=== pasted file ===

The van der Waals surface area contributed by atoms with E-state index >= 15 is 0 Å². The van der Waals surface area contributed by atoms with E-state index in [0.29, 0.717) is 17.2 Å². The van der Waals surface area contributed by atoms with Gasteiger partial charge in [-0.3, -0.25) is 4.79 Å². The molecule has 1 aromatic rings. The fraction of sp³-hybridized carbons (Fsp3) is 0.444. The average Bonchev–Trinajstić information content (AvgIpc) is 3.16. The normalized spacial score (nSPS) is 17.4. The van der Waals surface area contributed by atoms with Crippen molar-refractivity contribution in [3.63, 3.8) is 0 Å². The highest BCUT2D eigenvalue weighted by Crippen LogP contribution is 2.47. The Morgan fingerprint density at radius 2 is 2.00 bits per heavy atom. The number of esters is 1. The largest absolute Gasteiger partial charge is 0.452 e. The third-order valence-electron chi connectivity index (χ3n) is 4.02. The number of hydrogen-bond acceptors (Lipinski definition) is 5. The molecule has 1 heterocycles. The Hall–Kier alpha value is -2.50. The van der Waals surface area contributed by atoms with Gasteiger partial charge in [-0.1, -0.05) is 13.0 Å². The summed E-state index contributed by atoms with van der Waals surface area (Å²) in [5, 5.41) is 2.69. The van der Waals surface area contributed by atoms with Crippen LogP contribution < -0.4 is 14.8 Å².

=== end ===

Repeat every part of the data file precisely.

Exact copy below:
The van der Waals surface area contributed by atoms with E-state index >= 15 is 0 Å². The van der Waals surface area contributed by atoms with E-state index in [0.29, 0.717) is 17.2 Å². The van der Waals surface area contributed by atoms with Gasteiger partial charge in [-0.3, -0.25) is 4.79 Å². The molecule has 1 aromatic rings. The fraction of sp³-hybridized carbons (Fsp3) is 0.444. The average Bonchev–Trinajstić information content (AvgIpc) is 3.16. The normalized spacial score (nSPS) is 17.4. The van der Waals surface area contributed by atoms with Crippen molar-refractivity contribution in [3.63, 3.8) is 0 Å². The highest BCUT2D eigenvalue weighted by Crippen LogP contribution is 2.47. The Morgan fingerprint density at radius 2 is 2.00 bits per heavy atom. The number of esters is 1. The largest absolute Gasteiger partial charge is 0.452 e. The third-order valence-electron chi connectivity index (χ3n) is 4.02. The number of hydrogen-bond acceptors (Lipinski definition) is 5. The molecule has 1 heterocycles. The Hall–Kier alpha value is -2.50. The van der Waals surface area contributed by atoms with Gasteiger partial charge in [-0.1, -0.05) is 13.0 Å². The summed E-state index contributed by atoms with van der Waals surface area (Å²) in [5, 5.41) is 2.69. The van der Waals surface area contributed by atoms with Crippen LogP contribution < -0.4 is 14.8 Å².